When the new crescent moon appears on July 28, 2022, Muslims around the world will celebrate the beginning of the Islamic New Year, also called the Arabic or Hijrī New Year. For many Muslims, Muharram, the sacred month that kicks off each new year, is a time of mourning and reflection.
Here’s an introduction to the holiday—what you need to know about its origins, how it’s observed around the world, and why it occurs in the middle of July.
Origins of the lunar calendar
The Islamic New Year takes place during the first month of the Hijrī, or Muslim lunar calendar. Though majority-Islamic countries are governed by the solar Gregorian calendar, the lunar calendar is used to calculate the dates of religious feasts and important observances such as the Hajj pilgrimage. Because the Hijrī relies on the movements of the moon, the Muslim calendar has just 354 or 355 days, making it about 11 days shorter than the solar Gregorian calendar with 365 days (366 in leap years).
Umar I, the second Muslim caliph, instituted the calendar in 639 C.E. as part of a broader attempt to standardize and organize Islamic life and traditions—and possibly so the calendar would stand apart from those used by other religions.
Umar set the beginning of the calendar on an important anniversary: the summer in 622 C.E. during which the Prophet Muhammad and his followers are said to have migrated in secret from Mecca, the city in Saudi Arabia where the prophet was born, to Medina. That migration, also known as Hijrah, was an attempt to escape religious persecution, and the date is widely seen as the beginning of Islam both as an organized religion and political institution.
Though the Hijrī calendar has a distinct starting point, the days and times its months begin can vary by region because it relies on the first sighting of the new crescent moon.
In Arabic, the word muharram means forbidden—a hint at the month’s meaning. The Quran forbids warfare or fighting during Muharram and three other sacred months; Muslims around the world commemorate the entire month of Muharram with prayer and family time.
However, Islam’s two major religious sects observe the first month of the year differently. These differences can be traced back to the 680 C.E. death of Muhammad’s grandson, Husayn Ibn Ali al-Hussein, during a battle that set the stage for a schism between Shia and Sunni Muslims.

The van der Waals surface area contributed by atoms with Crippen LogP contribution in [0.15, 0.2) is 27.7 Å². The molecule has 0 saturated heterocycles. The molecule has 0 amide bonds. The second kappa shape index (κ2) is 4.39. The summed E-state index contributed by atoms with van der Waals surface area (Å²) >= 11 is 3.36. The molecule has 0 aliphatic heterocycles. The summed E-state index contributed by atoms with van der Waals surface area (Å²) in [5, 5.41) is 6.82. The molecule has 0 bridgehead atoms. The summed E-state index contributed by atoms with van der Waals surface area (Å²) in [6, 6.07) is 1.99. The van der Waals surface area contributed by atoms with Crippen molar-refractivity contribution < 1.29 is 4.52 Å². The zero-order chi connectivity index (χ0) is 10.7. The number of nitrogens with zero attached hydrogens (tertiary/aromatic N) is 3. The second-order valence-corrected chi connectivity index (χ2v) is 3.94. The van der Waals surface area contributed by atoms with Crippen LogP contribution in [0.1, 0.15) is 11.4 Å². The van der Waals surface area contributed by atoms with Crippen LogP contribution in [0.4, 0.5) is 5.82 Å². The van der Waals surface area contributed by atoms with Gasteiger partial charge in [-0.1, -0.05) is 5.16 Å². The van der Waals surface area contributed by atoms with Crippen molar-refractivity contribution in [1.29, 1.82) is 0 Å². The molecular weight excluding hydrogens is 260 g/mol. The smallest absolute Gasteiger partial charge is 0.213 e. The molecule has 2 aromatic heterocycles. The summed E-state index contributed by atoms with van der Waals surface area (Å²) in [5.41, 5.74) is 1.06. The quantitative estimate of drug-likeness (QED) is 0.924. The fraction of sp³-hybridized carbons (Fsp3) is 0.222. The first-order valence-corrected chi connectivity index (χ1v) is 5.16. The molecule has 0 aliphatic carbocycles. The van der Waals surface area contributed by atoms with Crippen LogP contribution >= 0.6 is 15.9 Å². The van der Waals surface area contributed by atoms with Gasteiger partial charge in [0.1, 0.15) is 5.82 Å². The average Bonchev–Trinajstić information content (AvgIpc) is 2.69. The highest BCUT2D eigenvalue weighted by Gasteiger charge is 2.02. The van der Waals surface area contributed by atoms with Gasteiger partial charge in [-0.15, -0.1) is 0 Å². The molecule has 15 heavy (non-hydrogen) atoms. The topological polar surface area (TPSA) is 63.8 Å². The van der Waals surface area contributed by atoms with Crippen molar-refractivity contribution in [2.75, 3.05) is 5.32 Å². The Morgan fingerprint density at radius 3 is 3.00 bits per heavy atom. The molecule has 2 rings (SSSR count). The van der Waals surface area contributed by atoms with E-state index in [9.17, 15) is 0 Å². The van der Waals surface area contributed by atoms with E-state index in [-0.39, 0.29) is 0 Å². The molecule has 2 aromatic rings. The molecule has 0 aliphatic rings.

As the month begins, Shiite Muslims observe 10 days of mourning, culminating in Ashura on the 10th day to mourn the death of al-Hussein. Some Shiite Muslims participate in mourning marches that day; others also engage in self-flagellation using their hands, chains, or even blades as a way of memorializing al-Hussein’s suffering. Though some Muslim scholars believe the dramatic practice is permissible, others within Islam object to it and say it damages relations between the two sects.
Meanwhile, some Sunni Muslims observe Ashura with fasting and prayer as well, but they do so in honor of a fast undertaken by Muhammad in Medina after he emigrated there. However, there is disagreement among Sunni scholars as to whether Ashura fasting is permissible or not.
For many, the month of Muharram is also time for commemorative foods. They include the special saffron rice shared with mourners in Garmsar, Iran, and doodh ka sharbat, a milky drink consumed in Hyderabad, India, in memory of the thirst experienced by al-Hussein and his followers during the fatal battle.
Unlike the secular new year, Muharram isn’t a time for flashy (or firework-filled) revelry. For those who observe it, the Hijrī new year is an annual reminder of the passage of time, the long history of Islam—and the resilience of Muslim people.